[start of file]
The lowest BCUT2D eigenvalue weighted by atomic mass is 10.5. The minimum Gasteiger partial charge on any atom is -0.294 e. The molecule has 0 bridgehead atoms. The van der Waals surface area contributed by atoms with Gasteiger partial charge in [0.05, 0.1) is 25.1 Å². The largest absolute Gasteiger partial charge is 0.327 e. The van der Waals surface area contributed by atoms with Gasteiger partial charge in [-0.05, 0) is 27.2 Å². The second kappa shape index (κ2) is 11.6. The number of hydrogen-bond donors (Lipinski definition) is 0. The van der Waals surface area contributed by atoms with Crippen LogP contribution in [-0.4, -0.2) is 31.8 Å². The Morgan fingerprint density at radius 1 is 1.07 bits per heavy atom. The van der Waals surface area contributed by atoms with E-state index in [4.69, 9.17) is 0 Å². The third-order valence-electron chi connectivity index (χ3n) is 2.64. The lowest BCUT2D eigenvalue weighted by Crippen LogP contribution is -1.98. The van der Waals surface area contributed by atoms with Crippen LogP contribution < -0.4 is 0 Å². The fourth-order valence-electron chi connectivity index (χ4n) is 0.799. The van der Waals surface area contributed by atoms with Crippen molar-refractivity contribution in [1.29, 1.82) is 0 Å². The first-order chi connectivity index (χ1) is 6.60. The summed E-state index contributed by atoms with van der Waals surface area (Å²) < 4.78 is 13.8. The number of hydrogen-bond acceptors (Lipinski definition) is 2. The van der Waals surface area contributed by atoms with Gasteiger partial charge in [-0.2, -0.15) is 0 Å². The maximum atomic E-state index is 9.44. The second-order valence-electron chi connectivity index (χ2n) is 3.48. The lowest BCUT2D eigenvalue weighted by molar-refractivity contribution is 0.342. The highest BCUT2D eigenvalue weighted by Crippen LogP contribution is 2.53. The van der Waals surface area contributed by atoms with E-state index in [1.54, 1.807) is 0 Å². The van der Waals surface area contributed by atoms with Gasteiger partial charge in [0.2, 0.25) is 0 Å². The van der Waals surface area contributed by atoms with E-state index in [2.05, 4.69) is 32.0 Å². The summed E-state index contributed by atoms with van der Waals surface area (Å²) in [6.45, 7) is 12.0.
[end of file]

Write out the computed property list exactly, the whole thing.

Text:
The lowest BCUT2D eigenvalue weighted by atomic mass is 10.5. The minimum Gasteiger partial charge on any atom is -0.294 e. The molecule has 0 bridgehead atoms. The van der Waals surface area contributed by atoms with Gasteiger partial charge in [0.05, 0.1) is 25.1 Å². The largest absolute Gasteiger partial charge is 0.327 e. The van der Waals surface area contributed by atoms with Gasteiger partial charge in [-0.05, 0) is 27.2 Å². The second kappa shape index (κ2) is 11.6. The number of hydrogen-bond donors (Lipinski definition) is 0. The van der Waals surface area contributed by atoms with Crippen LogP contribution in [-0.4, -0.2) is 31.8 Å². The Morgan fingerprint density at radius 1 is 1.07 bits per heavy atom. The van der Waals surface area contributed by atoms with E-state index in [4.69, 9.17) is 0 Å². The third-order valence-electron chi connectivity index (χ3n) is 2.64. The lowest BCUT2D eigenvalue weighted by Crippen LogP contribution is -1.98. The van der Waals surface area contributed by atoms with Crippen LogP contribution < -0.4 is 0 Å². The fourth-order valence-electron chi connectivity index (χ4n) is 0.799. The van der Waals surface area contributed by atoms with Crippen molar-refractivity contribution in [1.29, 1.82) is 0 Å². The first-order chi connectivity index (χ1) is 6.60. The summed E-state index contributed by atoms with van der Waals surface area (Å²) < 4.78 is 13.8. The number of hydrogen-bond acceptors (Lipinski definition) is 2. The van der Waals surface area contributed by atoms with Gasteiger partial charge in [-0.2, -0.15) is 0 Å². The maximum atomic E-state index is 9.44. The second-order valence-electron chi connectivity index (χ2n) is 3.48. The lowest BCUT2D eigenvalue weighted by molar-refractivity contribution is 0.342. The highest BCUT2D eigenvalue weighted by Crippen LogP contribution is 2.53. The van der Waals surface area contributed by atoms with E-state index in [1.54, 1.807) is 0 Å². The van der Waals surface area contributed by atoms with Gasteiger partial charge in [0.2, 0.25) is 0 Å². The van der Waals surface area contributed by atoms with E-state index in [2.05, 4.69) is 32.0 Å². The summed E-state index contributed by atoms with van der Waals surface area (Å²) in [6.45, 7) is 12.0.